The Kaira milk union, the original Amul cooperative built by Tribhuvandas Patel and Verghese Kurien, is in the midst of an ugly political tussle, that many fear could threaten its credibility and brand image, apart from harming the interests of farmer-members caught in the crossfire.
Kaira is the only one among 17 district unions affiliated to the Gujarat Cooperative Milk Marketing Federation (GCMMF), whose board is not controlled by the ruling BJP in the state. Both its chairman Ramsinh Parmar and vice-chairman Rajendrasinh Parmar are Congress MLAs from Thasra and Borsad assembly constituencies, respectively.
In the latest election to the Kaira union’s managing committee held on May 12, too, 10 out of the 13 members who won were from the existing Congress-led board. The remaining three elected members were BJP functionaries.
But on May 22, the Registrar of Cooperatives (RCS) nominated three members to the union’s committee by invoking Section 80(2) of the Gujarat Cooperative Societies Act (GSCA), giving the state government the power to nominate three representatives on the board of any cooperative while citing “public interest”.
The Kaira union’s bylaws provide for 17 members in its board of directors. That includes 13 elected members, one nominee of the RCS, two representatives of financial institutions (in this case, the Kaira District Central Cooperative Bank and the National Dairy Development Board), and one from the GCMMF. Under the GSCA, the total board strength can go up to 21 members.
“By appointing three additional nominees through invoking the so-called public interest clause and hoping to enlist support from the other non-elected members, the whole intention was to convert minority into majority in order to capture the union and have a BJP chairman”, alleged Ramsinh Parmar.
Besides, the RCS, on May 27, issued an order for conducting a “special audit” of the Kaira union. “This kind of harassment and political interference never happened when Narendra Modi was the chief minister. His government may not have supported our union in any way, but it at least showcased the Amul dairy as an example of an organisation helping poor farmers earn their bread”, Parmar added.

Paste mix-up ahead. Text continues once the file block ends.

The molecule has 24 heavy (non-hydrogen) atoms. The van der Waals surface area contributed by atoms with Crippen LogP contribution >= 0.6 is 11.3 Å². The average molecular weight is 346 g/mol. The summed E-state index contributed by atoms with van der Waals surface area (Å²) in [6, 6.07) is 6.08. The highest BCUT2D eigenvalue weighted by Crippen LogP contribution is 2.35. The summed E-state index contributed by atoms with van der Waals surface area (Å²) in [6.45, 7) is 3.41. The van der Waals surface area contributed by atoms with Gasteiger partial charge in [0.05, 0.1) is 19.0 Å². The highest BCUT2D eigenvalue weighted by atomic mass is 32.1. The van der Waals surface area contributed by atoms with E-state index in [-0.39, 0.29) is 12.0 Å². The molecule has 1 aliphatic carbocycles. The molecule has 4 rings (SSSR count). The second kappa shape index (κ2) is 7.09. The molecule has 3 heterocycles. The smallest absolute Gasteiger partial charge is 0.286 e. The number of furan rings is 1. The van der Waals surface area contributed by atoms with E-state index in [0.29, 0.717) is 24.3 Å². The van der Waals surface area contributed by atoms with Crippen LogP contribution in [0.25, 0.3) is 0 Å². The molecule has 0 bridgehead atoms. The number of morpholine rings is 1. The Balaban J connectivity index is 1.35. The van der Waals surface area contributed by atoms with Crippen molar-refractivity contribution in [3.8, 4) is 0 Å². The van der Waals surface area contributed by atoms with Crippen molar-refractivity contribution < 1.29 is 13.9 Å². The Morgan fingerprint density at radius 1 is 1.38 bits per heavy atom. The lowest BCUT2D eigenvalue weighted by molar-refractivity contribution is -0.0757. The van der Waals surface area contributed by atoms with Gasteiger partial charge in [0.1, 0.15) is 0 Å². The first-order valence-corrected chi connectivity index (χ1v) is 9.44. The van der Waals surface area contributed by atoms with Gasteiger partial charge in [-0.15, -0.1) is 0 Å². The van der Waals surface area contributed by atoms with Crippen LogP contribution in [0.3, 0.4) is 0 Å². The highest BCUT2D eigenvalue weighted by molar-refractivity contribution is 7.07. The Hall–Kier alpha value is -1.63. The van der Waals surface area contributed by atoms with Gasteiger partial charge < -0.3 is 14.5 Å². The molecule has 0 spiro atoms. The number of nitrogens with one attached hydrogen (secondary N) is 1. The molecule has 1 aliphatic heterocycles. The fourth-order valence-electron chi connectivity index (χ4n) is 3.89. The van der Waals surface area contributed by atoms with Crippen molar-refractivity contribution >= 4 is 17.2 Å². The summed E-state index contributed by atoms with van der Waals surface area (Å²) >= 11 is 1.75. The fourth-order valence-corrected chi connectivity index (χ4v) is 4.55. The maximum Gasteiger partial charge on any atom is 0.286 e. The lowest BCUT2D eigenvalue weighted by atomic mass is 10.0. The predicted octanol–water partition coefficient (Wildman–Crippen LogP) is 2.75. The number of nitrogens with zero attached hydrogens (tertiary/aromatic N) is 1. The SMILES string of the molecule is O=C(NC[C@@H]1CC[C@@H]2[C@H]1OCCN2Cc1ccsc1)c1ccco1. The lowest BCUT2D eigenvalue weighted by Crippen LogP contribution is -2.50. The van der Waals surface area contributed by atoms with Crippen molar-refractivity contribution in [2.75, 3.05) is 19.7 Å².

The Kaira union, in 2014-15, procured an average 17.65 lakh litres per day of milk from 8.8 lakh farmer-members, who received payments of Rs 3,317 crore from an annual turnover of Rs 4,145 crore. The average Rs 578 per kg paid by the union to producers worked out to Rs 35.72 for a litre of full-cream milk that consumers buy at Rs 48. The ultimate sufferers of the ongoing political standoff are the farmers of Kheda and Anand districts, who provide milk to the Kaira union’s 1,205 primary cooperative societies.
“Since there is no functioning board, important decisions, including approval of last year’s annual accounts or the budget for 2015-16, are pending. Worse, farmers cannot be given the bonus/price difference from the year-end profits of the union,” a union official said. The price difference money, aggregating to Rs 160-170 crore, would be most useful now, enabling farmers to buy seeds and fertilizers for the coming kharif plantings or even pay for the school, college fees of their children.
A dairy industry source noted that the Gujarat government’s current actions lack legitimacy when it neither owns any equity in the Kaira union nor extended loans or guaranteed the repayment/interest on debts: “This is clearly motivated by politics and nothing else”.
When contacted, Gujarat’s Minister for Agriculture, Animal Husbandry and Cooperatives, Babubhai Bokhiria, said the appointment of the three additional members to Kaira union’s managing committee was as per the provisions of the GSCA.